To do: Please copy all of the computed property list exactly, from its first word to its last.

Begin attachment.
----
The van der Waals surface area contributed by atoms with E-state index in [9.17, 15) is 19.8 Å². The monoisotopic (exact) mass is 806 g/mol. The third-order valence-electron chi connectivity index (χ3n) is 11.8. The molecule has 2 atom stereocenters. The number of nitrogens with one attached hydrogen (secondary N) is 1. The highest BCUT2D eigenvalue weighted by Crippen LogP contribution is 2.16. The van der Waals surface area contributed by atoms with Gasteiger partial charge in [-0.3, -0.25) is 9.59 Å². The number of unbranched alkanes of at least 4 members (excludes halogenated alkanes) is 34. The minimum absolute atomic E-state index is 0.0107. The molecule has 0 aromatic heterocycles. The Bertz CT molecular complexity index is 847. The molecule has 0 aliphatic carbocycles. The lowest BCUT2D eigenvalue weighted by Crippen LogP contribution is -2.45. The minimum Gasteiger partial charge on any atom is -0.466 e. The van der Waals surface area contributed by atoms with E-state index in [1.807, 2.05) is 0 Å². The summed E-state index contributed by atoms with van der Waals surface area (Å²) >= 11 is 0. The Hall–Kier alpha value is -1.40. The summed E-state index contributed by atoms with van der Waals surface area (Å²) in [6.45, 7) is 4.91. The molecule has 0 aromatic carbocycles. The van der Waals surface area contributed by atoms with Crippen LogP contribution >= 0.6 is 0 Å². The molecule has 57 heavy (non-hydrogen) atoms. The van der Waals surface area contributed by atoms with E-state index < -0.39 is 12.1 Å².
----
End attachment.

The van der Waals surface area contributed by atoms with E-state index in [9.17, 15) is 19.8 Å². The monoisotopic (exact) mass is 806 g/mol. The third-order valence-electron chi connectivity index (χ3n) is 11.8. The molecule has 2 atom stereocenters. The number of nitrogens with one attached hydrogen (secondary N) is 1. The highest BCUT2D eigenvalue weighted by Crippen LogP contribution is 2.16. The van der Waals surface area contributed by atoms with Gasteiger partial charge in [-0.3, -0.25) is 9.59 Å². The number of unbranched alkanes of at least 4 members (excludes halogenated alkanes) is 34. The minimum absolute atomic E-state index is 0.0107. The molecule has 0 aromatic heterocycles. The Bertz CT molecular complexity index is 847. The molecule has 0 aliphatic carbocycles. The lowest BCUT2D eigenvalue weighted by Crippen LogP contribution is -2.45. The minimum Gasteiger partial charge on any atom is -0.466 e. The van der Waals surface area contributed by atoms with E-state index in [1.807, 2.05) is 0 Å². The summed E-state index contributed by atoms with van der Waals surface area (Å²) >= 11 is 0. The Hall–Kier alpha value is -1.40. The summed E-state index contributed by atoms with van der Waals surface area (Å²) in [6.45, 7) is 4.91. The molecule has 0 aromatic carbocycles. The van der Waals surface area contributed by atoms with Crippen LogP contribution >= 0.6 is 0 Å². The molecule has 57 heavy (non-hydrogen) atoms. The van der Waals surface area contributed by atoms with E-state index < -0.39 is 12.1 Å².